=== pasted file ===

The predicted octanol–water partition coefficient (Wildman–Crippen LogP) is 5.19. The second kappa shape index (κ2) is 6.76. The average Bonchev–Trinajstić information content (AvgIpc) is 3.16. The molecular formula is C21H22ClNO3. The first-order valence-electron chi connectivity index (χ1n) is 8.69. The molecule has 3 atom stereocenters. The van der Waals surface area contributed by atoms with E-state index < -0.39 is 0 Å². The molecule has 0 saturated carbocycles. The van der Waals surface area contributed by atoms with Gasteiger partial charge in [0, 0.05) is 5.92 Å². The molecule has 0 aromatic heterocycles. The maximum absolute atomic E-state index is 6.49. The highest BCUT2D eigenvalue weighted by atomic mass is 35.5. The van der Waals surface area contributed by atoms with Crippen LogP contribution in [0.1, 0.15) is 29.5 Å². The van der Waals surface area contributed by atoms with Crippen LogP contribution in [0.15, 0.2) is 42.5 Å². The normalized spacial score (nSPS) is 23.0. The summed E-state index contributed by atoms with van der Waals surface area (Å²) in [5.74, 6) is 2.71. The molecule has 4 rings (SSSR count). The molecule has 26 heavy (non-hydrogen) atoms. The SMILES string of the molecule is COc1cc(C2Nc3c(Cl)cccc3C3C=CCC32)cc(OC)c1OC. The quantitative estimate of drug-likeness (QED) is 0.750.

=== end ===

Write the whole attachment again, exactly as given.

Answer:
The predicted octanol–water partition coefficient (Wildman–Crippen LogP) is 5.19. The second kappa shape index (κ2) is 6.76. The average Bonchev–Trinajstić information content (AvgIpc) is 3.16. The molecular formula is C21H22ClNO3. The first-order valence-electron chi connectivity index (χ1n) is 8.69. The molecule has 3 atom stereocenters. The van der Waals surface area contributed by atoms with E-state index < -0.39 is 0 Å². The molecule has 0 saturated carbocycles. The van der Waals surface area contributed by atoms with Gasteiger partial charge in [0, 0.05) is 5.92 Å². The molecule has 0 aromatic heterocycles. The maximum absolute atomic E-state index is 6.49. The highest BCUT2D eigenvalue weighted by atomic mass is 35.5. The van der Waals surface area contributed by atoms with Crippen LogP contribution in [0.1, 0.15) is 29.5 Å². The van der Waals surface area contributed by atoms with Crippen LogP contribution in [0.15, 0.2) is 42.5 Å². The normalized spacial score (nSPS) is 23.0. The summed E-state index contributed by atoms with van der Waals surface area (Å²) in [5.74, 6) is 2.71. The molecule has 4 rings (SSSR count). The molecule has 26 heavy (non-hydrogen) atoms. The SMILES string of the molecule is COc1cc(C2Nc3c(Cl)cccc3C3C=CCC32)cc(OC)c1OC. The quantitative estimate of drug-likeness (QED) is 0.750.